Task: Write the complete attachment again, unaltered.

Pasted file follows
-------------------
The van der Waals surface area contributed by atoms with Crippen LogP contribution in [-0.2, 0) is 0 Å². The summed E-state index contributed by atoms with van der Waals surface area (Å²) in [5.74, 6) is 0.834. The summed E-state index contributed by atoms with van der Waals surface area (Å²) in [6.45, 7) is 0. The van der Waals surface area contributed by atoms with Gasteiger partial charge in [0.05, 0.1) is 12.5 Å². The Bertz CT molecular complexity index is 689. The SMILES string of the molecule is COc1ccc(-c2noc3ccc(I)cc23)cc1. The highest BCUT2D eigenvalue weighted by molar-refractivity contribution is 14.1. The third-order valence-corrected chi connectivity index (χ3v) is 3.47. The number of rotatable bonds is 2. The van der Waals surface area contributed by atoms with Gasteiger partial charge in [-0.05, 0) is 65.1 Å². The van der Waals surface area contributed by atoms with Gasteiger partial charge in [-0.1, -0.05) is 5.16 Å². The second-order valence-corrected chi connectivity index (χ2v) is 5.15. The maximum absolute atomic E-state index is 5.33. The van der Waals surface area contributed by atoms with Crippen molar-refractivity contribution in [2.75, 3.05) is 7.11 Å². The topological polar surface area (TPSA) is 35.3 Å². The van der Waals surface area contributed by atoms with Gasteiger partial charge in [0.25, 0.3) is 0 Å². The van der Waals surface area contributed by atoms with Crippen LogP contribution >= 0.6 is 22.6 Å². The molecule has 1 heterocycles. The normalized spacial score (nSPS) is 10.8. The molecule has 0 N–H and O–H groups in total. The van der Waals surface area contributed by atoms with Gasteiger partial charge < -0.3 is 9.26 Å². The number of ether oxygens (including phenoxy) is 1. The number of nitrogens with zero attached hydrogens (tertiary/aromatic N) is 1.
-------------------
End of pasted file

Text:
The van der Waals surface area contributed by atoms with Crippen LogP contribution in [-0.2, 0) is 0 Å². The summed E-state index contributed by atoms with van der Waals surface area (Å²) in [5.74, 6) is 0.834. The summed E-state index contributed by atoms with van der Waals surface area (Å²) in [6.45, 7) is 0. The van der Waals surface area contributed by atoms with Gasteiger partial charge in [0.05, 0.1) is 12.5 Å². The Bertz CT molecular complexity index is 689. The SMILES string of the molecule is COc1ccc(-c2noc3ccc(I)cc23)cc1. The highest BCUT2D eigenvalue weighted by molar-refractivity contribution is 14.1. The third-order valence-corrected chi connectivity index (χ3v) is 3.47. The number of rotatable bonds is 2. The van der Waals surface area contributed by atoms with Gasteiger partial charge in [-0.05, 0) is 65.1 Å². The van der Waals surface area contributed by atoms with Gasteiger partial charge in [-0.1, -0.05) is 5.16 Å². The second-order valence-corrected chi connectivity index (χ2v) is 5.15. The maximum absolute atomic E-state index is 5.33. The van der Waals surface area contributed by atoms with Crippen molar-refractivity contribution in [2.75, 3.05) is 7.11 Å². The topological polar surface area (TPSA) is 35.3 Å². The van der Waals surface area contributed by atoms with Gasteiger partial charge in [0.25, 0.3) is 0 Å². The van der Waals surface area contributed by atoms with Crippen LogP contribution >= 0.6 is 22.6 Å². The molecule has 1 heterocycles. The normalized spacial score (nSPS) is 10.8. The molecule has 0 N–H and O–H groups in total. The van der Waals surface area contributed by atoms with Gasteiger partial charge < -0.3 is 9.26 Å². The number of ether oxygens (including phenoxy) is 1. The number of nitrogens with zero attached hydrogens (tertiary/aromatic N) is 1.